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My love for swimming and running long distances started at an early age. I joined a swimming club at the age of 6. Started running 10K around 8 years old. Riding my bicycle was my first taste of freedom. I went everywhere by bicycle and didn’t depend on my parents for a ride, visited my cousins, rode with my neighborhood friends to the pool and the local basketball court.
I discovered triathlon early in my 30’s and felt in love with it immediately, because it combined the three sports I grew up with. I was all-in. Wanted to join races and compete every time for a better PR. My favorite distances were Olympic and long-course triathlons. During training, I was motivated, excited, and energized for the event. Immediately after crossing the finish line, I was excited and proud at having accomplished my goal. Triathlon was fun up to that point. The feeling I didn’t like was a day or a week after the race when I would feel sad, and even down. Later I discovered it had a name: post-race depression. It was stressful!
I wanted more of the feeling I had as a child: the freedom, the adventure and the curiosity of seeing new places by bike. It was then when I decided to use my triathlon skills in a new way. Instead of riding 25 miles or 56 miles on race day, I decided to ride 75 miles from Miami to Palm Beach, spend the night, and return the following day. I did that ride several times, and realized I wanted to see more.
Then I decided to ride from Miami to Key West, a 320 miles round trip. On that solo trip to Key West, I was able to listen to myself for the first time in a long time. I was in the present moment, taking it all in as a child does, seeing and admiring the trees, the ocean, the wildlife and the strangers I would meet along the way.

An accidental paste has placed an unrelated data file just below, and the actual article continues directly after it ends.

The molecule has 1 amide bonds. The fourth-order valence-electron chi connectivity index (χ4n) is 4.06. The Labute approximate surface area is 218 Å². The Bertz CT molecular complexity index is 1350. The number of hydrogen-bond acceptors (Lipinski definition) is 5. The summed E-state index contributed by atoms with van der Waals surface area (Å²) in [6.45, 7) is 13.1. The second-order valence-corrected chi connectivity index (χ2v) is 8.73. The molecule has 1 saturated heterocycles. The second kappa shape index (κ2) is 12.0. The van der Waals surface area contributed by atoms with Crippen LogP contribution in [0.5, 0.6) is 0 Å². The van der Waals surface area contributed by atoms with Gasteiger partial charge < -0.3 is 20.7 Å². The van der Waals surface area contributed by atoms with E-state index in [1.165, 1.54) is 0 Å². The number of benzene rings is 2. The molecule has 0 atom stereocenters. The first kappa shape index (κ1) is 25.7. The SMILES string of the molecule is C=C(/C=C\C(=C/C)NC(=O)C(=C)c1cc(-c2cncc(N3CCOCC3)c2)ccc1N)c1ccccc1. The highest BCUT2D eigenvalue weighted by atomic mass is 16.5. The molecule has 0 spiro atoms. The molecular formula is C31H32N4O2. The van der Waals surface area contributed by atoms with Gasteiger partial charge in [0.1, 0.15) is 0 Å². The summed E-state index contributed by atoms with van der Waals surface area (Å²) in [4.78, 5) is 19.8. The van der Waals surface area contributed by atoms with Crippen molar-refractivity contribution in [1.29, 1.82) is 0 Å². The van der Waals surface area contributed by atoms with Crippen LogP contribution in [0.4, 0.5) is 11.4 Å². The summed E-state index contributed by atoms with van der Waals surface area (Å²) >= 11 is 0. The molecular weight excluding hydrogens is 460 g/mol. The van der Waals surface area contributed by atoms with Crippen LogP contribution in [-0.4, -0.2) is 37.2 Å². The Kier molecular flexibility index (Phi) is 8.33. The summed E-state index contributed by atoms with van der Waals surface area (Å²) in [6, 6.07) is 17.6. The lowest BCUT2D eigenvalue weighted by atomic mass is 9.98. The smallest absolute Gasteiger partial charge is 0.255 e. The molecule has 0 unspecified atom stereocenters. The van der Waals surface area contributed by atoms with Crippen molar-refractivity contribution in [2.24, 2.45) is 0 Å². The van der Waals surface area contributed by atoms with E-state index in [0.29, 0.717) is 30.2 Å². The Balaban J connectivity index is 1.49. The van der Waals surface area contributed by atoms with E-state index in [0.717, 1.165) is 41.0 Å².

I was in the flow, and wanted to see more. On a ride one day, I began to wonder: could I go from border to border by bicycle? I looked at a route from Vancouver to Tijuana – a 2,000-mile bicycle ride along the Pacific Coast Highway. I was excited, and I was all-in. Six months later, I flew to Vancouver to start the self-supported adventure that changed course of my life.
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My solo bicycle ride along the Pacific Coast Highway pushed me outside my comfort zone. I was riding on roads I did not know, camping in the outdoors with wildlife. I had decided to forego the GPS and travel with maps the way ancient travelers did. Everyday, I committed to having lunch by the beach, where I was joined by whales, sea lions, fishes, and dolphins. One time, as I was riding down a hill and looked to the left, I saw a cow giving birth on a farm.
All of these unforgettable experiences would never had happened I was traveling by car or plane. While traveling by bicycle, I am able to use all 5 senses: touch, sight, hearing, smell and taste. Traveling by bike teaches you to be comfortable outside your comfort zone and to stay in the present moment. The big climbs from yesterday and tomorrow don’t matter – only the mile ahead.
This experience affected me so much, that after completing my coast-to-coast journey, I rode the opposite coast, traversing 1,800 miles from Miami to New York City along the Atlantic coastline. Seeing new roads, scenery, wildlife, and people fed my soul.